“Taps,” the somber bugle call associated with military service, will be heard ringing across UT on the chimes of Ayres Hall on Monday, November 12, in celebration of Veterans Day. This year marks the 150th anniversary of “Taps,” and with it a new tradition will be born. UT’s Task Force in Support of Student Veterans asked campus administration to allow Ayres Hall’s chimes to play “Taps” while a moment of silence is observed at noon on Veterans Day.
A veterans reunion, the annual campus parade, and a commemoration of the 150th anniversary of the Morrill Act are among the events highlighting this year’s Homecoming celebrations. Homecoming events begin Sunday and culminate on Saturday, November 3, when the football Vols take on Troy in Neyland Stadium. Kickoff is at noon.
All UT veterans and their families are invited to campus for the third Veterans Reunion, a homecoming event held every five years. “Your Service—Our Freedom” is the theme of the reunion, sponsored by UT’s Office of Alumni Affairs. Events begin Friday, November 2, and continue through the football game against Troy University, Saturday, November 3.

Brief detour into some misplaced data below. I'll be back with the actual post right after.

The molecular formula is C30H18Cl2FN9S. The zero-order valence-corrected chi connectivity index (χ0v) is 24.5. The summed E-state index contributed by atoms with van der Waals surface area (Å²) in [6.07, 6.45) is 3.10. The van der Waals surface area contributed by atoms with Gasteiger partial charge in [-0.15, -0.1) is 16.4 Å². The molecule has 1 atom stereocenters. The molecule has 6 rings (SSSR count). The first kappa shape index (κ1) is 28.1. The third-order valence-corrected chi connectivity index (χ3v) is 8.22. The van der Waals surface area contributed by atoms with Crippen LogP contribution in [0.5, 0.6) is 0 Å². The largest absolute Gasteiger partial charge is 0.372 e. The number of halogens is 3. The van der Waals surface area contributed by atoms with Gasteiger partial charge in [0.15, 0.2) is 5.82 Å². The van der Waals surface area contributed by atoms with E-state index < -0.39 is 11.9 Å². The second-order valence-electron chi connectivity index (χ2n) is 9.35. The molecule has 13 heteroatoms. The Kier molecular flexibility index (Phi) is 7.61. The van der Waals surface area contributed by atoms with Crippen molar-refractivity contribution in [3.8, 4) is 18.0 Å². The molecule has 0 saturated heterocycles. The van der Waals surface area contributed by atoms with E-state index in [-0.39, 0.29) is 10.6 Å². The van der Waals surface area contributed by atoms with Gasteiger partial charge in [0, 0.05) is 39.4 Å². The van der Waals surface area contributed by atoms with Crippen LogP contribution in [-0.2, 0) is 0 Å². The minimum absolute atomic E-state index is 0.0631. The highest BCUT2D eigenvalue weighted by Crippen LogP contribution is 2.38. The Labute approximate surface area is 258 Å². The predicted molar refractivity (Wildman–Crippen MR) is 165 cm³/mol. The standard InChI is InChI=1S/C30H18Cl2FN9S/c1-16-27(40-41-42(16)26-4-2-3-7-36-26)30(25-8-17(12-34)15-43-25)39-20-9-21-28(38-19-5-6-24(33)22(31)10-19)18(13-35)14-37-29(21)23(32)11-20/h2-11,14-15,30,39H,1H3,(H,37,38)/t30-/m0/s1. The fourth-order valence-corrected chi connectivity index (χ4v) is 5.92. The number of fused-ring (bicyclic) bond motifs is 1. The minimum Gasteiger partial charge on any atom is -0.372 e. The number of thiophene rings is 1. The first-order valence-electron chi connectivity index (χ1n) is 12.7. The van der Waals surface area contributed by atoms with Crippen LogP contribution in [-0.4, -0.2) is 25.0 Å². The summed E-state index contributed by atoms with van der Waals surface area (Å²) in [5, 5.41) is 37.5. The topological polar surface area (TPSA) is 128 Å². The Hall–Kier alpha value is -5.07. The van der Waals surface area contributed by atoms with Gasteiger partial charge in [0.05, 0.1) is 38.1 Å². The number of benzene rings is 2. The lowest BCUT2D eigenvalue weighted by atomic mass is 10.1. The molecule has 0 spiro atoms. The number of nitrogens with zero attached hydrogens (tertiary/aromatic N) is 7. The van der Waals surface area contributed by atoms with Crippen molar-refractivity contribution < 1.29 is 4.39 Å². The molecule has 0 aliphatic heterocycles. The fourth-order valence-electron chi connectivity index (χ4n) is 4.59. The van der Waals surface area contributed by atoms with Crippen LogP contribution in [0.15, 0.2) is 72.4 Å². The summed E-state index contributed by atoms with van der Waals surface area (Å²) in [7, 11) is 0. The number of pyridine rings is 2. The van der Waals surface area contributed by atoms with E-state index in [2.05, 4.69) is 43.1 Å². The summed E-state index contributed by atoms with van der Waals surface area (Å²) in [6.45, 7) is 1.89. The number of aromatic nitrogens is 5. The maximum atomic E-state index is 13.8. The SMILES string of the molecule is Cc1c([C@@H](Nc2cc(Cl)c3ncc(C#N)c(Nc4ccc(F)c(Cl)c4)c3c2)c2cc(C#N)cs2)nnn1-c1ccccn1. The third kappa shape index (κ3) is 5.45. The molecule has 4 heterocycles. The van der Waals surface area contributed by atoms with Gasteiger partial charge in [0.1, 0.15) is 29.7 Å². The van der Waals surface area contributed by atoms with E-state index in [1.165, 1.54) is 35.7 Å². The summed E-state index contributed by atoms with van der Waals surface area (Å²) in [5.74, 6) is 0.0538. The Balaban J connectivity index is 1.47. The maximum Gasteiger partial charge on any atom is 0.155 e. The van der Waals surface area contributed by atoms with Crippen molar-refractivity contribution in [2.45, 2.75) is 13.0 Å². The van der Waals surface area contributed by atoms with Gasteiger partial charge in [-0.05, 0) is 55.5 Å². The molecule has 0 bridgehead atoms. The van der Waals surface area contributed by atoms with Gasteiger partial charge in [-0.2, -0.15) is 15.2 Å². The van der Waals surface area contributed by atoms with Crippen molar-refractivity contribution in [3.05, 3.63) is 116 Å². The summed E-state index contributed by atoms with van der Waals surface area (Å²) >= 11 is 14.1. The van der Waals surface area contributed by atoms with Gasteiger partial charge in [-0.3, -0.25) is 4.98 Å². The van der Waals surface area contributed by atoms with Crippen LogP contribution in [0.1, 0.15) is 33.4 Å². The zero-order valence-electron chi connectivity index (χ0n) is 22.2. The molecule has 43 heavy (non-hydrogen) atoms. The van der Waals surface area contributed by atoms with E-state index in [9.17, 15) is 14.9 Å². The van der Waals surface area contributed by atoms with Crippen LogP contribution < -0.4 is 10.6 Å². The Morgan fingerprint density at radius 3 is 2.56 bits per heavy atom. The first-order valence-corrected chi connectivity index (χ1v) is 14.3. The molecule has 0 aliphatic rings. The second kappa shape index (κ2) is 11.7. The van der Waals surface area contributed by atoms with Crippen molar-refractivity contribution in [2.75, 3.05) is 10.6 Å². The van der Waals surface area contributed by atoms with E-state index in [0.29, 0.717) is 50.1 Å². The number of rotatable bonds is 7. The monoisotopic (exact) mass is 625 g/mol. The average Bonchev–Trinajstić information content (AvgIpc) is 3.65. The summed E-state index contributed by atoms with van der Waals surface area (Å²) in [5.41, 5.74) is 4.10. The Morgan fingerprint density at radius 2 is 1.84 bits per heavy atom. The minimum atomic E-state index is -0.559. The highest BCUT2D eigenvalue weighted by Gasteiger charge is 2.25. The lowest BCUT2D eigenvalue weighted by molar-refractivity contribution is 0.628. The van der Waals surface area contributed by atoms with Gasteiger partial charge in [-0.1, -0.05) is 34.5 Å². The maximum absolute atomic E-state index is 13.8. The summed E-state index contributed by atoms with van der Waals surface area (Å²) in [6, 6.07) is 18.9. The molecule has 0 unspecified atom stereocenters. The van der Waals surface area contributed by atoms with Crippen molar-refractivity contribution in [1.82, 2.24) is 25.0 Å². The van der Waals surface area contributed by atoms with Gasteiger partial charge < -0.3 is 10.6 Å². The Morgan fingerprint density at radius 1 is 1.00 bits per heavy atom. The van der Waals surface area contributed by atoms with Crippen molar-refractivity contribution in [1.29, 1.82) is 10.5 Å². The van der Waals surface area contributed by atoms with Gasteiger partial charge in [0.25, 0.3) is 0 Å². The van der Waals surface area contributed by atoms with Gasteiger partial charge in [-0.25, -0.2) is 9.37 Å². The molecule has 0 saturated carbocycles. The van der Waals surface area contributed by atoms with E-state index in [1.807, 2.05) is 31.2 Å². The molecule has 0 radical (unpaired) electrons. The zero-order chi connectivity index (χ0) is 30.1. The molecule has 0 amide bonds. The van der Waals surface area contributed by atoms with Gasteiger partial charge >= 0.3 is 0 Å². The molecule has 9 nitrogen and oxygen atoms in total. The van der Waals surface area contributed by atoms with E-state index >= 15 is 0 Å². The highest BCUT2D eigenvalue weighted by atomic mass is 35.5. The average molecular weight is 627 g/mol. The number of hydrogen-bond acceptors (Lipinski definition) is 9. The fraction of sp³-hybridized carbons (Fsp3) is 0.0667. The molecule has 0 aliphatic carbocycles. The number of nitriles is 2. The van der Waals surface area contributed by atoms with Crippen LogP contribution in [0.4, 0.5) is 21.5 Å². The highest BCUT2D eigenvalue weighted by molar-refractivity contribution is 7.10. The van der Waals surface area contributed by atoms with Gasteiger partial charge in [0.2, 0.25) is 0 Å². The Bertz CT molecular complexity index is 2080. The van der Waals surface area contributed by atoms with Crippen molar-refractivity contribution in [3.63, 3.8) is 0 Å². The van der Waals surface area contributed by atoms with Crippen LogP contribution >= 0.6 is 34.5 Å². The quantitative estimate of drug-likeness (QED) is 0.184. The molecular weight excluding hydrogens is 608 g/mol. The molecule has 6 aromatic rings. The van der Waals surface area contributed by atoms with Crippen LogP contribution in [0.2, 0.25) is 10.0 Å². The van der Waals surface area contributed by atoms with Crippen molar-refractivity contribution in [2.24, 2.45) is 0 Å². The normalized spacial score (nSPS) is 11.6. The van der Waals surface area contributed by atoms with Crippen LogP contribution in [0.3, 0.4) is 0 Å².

The College of Nursing is answering a call from First Lady Michelle Obama and Jill Biden, wife of Vice President Joe Biden, to serve the nation’s veterans as well as they have served their country. The college will join more than 150 state and national nursing organizations and more than 500 nursing schools in a coordinated effort to further educate our nation’s three million nurses so they are prepared to meet the unique health needs of service members, veterans, and their families.
For Patrick Charles Rogers, 42, a student in UT’s executive aerospace and defense MBA program, serving in the military is a family tradition. His ancestors served in the Revolutionary War, World War I, World War II, and Vietnam. Rogers has served in Operation Desert Shield, Stabilization Force Bosnia, and Operation Iraq Freedom.
UT Knoxville’s Air Force ROTC Detachment 800 will celebrate Veterans Day on Thursday, Nov. 11, by participating in the city’s annual parade, seeing two of its members honored at a military luncheon and listening to a lecture by a Tennessee veteran who was a prisoner of war in Vietnam for nearly six years.